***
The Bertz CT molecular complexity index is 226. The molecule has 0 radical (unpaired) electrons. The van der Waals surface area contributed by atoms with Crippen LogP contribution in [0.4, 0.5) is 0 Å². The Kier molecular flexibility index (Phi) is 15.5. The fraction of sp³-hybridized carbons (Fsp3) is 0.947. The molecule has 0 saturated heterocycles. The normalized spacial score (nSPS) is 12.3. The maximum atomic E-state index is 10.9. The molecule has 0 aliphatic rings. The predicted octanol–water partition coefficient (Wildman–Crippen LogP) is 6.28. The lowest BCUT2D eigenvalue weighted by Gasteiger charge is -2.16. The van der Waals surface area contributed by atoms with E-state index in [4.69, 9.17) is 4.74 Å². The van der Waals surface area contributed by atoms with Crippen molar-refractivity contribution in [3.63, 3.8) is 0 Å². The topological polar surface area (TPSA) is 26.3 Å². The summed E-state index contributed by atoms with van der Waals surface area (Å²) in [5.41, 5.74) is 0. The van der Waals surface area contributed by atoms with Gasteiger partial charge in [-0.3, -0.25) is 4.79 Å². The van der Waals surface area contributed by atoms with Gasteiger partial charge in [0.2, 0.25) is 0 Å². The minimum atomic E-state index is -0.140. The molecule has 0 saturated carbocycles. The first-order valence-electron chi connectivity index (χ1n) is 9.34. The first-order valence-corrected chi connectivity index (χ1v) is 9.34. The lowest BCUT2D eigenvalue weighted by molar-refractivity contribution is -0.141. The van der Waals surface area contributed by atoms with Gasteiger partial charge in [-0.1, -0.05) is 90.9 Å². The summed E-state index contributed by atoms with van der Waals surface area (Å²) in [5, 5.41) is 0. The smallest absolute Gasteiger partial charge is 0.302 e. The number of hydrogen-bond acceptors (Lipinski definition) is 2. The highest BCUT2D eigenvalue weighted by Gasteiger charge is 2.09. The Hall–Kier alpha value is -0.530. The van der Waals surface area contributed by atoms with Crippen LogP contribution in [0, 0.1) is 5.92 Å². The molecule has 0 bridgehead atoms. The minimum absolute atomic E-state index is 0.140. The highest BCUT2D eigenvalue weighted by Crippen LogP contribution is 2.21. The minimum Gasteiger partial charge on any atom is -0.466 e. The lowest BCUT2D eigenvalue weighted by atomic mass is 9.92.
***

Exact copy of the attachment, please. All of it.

The Bertz CT molecular complexity index is 226. The molecule has 0 radical (unpaired) electrons. The van der Waals surface area contributed by atoms with Crippen LogP contribution in [0.4, 0.5) is 0 Å². The Kier molecular flexibility index (Phi) is 15.5. The fraction of sp³-hybridized carbons (Fsp3) is 0.947. The molecule has 0 saturated heterocycles. The normalized spacial score (nSPS) is 12.3. The maximum atomic E-state index is 10.9. The molecule has 0 aliphatic rings. The predicted octanol–water partition coefficient (Wildman–Crippen LogP) is 6.28. The lowest BCUT2D eigenvalue weighted by Gasteiger charge is -2.16. The van der Waals surface area contributed by atoms with E-state index in [4.69, 9.17) is 4.74 Å². The van der Waals surface area contributed by atoms with Crippen molar-refractivity contribution in [3.63, 3.8) is 0 Å². The topological polar surface area (TPSA) is 26.3 Å². The summed E-state index contributed by atoms with van der Waals surface area (Å²) in [5.41, 5.74) is 0. The van der Waals surface area contributed by atoms with Gasteiger partial charge in [-0.3, -0.25) is 4.79 Å². The van der Waals surface area contributed by atoms with Gasteiger partial charge in [0.2, 0.25) is 0 Å². The minimum atomic E-state index is -0.140. The molecule has 0 saturated carbocycles. The first-order valence-electron chi connectivity index (χ1n) is 9.34. The first-order valence-corrected chi connectivity index (χ1v) is 9.34. The lowest BCUT2D eigenvalue weighted by molar-refractivity contribution is -0.141. The van der Waals surface area contributed by atoms with Gasteiger partial charge in [-0.1, -0.05) is 90.9 Å². The summed E-state index contributed by atoms with van der Waals surface area (Å²) in [5, 5.41) is 0. The smallest absolute Gasteiger partial charge is 0.302 e. The number of hydrogen-bond acceptors (Lipinski definition) is 2. The highest BCUT2D eigenvalue weighted by Gasteiger charge is 2.09. The Hall–Kier alpha value is -0.530. The van der Waals surface area contributed by atoms with Crippen LogP contribution in [0, 0.1) is 5.92 Å². The molecule has 0 bridgehead atoms. The minimum absolute atomic E-state index is 0.140. The highest BCUT2D eigenvalue weighted by Crippen LogP contribution is 2.21. The minimum Gasteiger partial charge on any atom is -0.466 e. The lowest BCUT2D eigenvalue weighted by atomic mass is 9.92.